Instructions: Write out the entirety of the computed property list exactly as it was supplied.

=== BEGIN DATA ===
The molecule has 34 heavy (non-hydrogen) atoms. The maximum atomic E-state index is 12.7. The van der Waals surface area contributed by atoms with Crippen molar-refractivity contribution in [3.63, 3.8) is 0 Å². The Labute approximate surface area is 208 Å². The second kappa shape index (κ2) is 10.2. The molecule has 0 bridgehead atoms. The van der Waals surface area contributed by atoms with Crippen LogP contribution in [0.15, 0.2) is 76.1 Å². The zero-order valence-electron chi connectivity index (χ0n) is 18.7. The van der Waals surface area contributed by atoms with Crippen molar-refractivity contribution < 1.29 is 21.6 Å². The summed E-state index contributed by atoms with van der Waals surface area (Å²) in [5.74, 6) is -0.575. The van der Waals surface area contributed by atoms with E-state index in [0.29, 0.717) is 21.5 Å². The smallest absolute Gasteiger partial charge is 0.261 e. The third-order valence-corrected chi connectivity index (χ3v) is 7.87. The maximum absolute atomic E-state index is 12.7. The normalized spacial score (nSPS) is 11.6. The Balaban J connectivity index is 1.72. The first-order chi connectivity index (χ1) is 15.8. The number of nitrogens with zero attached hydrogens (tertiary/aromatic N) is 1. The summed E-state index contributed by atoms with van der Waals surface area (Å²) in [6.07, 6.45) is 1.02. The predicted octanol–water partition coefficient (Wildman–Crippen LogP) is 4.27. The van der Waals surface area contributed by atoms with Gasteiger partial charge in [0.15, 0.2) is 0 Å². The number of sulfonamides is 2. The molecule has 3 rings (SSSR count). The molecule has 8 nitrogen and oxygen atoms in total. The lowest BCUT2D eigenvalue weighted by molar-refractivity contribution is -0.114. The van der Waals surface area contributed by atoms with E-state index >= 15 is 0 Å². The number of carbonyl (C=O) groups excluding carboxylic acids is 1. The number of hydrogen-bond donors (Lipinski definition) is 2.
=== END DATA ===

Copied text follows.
The molecule has 34 heavy (non-hydrogen) atoms. The maximum atomic E-state index is 12.7. The van der Waals surface area contributed by atoms with Crippen molar-refractivity contribution in [3.63, 3.8) is 0 Å². The Labute approximate surface area is 208 Å². The second kappa shape index (κ2) is 10.2. The molecule has 0 bridgehead atoms. The van der Waals surface area contributed by atoms with Crippen LogP contribution in [0.15, 0.2) is 76.1 Å². The zero-order valence-electron chi connectivity index (χ0n) is 18.7. The van der Waals surface area contributed by atoms with Crippen molar-refractivity contribution < 1.29 is 21.6 Å². The summed E-state index contributed by atoms with van der Waals surface area (Å²) in [5.74, 6) is -0.575. The van der Waals surface area contributed by atoms with E-state index in [0.29, 0.717) is 21.5 Å². The smallest absolute Gasteiger partial charge is 0.261 e. The third-order valence-corrected chi connectivity index (χ3v) is 7.87. The maximum absolute atomic E-state index is 12.7. The normalized spacial score (nSPS) is 11.6. The Balaban J connectivity index is 1.72. The first-order chi connectivity index (χ1) is 15.8. The number of nitrogens with zero attached hydrogens (tertiary/aromatic N) is 1. The summed E-state index contributed by atoms with van der Waals surface area (Å²) in [6.07, 6.45) is 1.02. The predicted octanol–water partition coefficient (Wildman–Crippen LogP) is 4.27. The van der Waals surface area contributed by atoms with Gasteiger partial charge in [0.15, 0.2) is 0 Å². The number of sulfonamides is 2. The molecule has 3 rings (SSSR count). The molecule has 8 nitrogen and oxygen atoms in total. The lowest BCUT2D eigenvalue weighted by molar-refractivity contribution is -0.114. The van der Waals surface area contributed by atoms with E-state index >= 15 is 0 Å². The number of carbonyl (C=O) groups excluding carboxylic acids is 1. The number of hydrogen-bond donors (Lipinski definition) is 2.